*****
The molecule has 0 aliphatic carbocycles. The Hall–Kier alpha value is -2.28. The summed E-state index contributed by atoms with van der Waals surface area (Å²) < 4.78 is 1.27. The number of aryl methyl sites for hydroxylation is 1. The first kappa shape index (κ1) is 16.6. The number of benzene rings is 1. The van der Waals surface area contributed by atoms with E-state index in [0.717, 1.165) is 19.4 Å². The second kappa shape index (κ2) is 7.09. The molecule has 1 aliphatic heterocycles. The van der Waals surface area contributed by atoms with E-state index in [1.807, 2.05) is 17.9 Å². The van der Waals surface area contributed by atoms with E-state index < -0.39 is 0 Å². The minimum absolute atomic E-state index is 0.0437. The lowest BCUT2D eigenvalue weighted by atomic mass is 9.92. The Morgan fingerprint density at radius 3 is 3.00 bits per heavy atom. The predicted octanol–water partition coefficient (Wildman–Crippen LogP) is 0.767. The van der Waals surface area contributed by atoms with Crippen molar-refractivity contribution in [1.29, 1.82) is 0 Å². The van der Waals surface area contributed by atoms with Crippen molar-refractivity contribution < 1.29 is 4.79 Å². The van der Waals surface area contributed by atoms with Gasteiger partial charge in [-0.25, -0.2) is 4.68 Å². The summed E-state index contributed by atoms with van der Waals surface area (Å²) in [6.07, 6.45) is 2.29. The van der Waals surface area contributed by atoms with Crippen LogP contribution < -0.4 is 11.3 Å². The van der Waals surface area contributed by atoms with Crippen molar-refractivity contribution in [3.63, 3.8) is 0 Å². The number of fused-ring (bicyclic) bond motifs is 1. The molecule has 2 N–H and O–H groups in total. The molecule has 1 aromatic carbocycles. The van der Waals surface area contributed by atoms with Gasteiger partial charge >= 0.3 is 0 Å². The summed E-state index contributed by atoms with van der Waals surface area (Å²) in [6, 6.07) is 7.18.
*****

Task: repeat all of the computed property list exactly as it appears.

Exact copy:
The molecule has 0 aliphatic carbocycles. The Hall–Kier alpha value is -2.28. The summed E-state index contributed by atoms with van der Waals surface area (Å²) < 4.78 is 1.27. The number of aryl methyl sites for hydroxylation is 1. The first kappa shape index (κ1) is 16.6. The number of benzene rings is 1. The van der Waals surface area contributed by atoms with E-state index in [0.717, 1.165) is 19.4 Å². The second kappa shape index (κ2) is 7.09. The molecule has 1 aliphatic heterocycles. The van der Waals surface area contributed by atoms with E-state index in [1.807, 2.05) is 17.9 Å². The van der Waals surface area contributed by atoms with E-state index < -0.39 is 0 Å². The minimum absolute atomic E-state index is 0.0437. The lowest BCUT2D eigenvalue weighted by atomic mass is 9.92. The Morgan fingerprint density at radius 3 is 3.00 bits per heavy atom. The predicted octanol–water partition coefficient (Wildman–Crippen LogP) is 0.767. The van der Waals surface area contributed by atoms with Crippen molar-refractivity contribution in [1.29, 1.82) is 0 Å². The van der Waals surface area contributed by atoms with Crippen molar-refractivity contribution < 1.29 is 4.79 Å². The van der Waals surface area contributed by atoms with Gasteiger partial charge in [-0.25, -0.2) is 4.68 Å². The summed E-state index contributed by atoms with van der Waals surface area (Å²) in [6.07, 6.45) is 2.29. The van der Waals surface area contributed by atoms with Crippen LogP contribution < -0.4 is 11.3 Å². The van der Waals surface area contributed by atoms with Crippen molar-refractivity contribution in [3.63, 3.8) is 0 Å². The number of fused-ring (bicyclic) bond motifs is 1. The molecule has 2 N–H and O–H groups in total. The molecule has 1 aromatic carbocycles. The van der Waals surface area contributed by atoms with Gasteiger partial charge >= 0.3 is 0 Å². The summed E-state index contributed by atoms with van der Waals surface area (Å²) in [6, 6.07) is 7.18.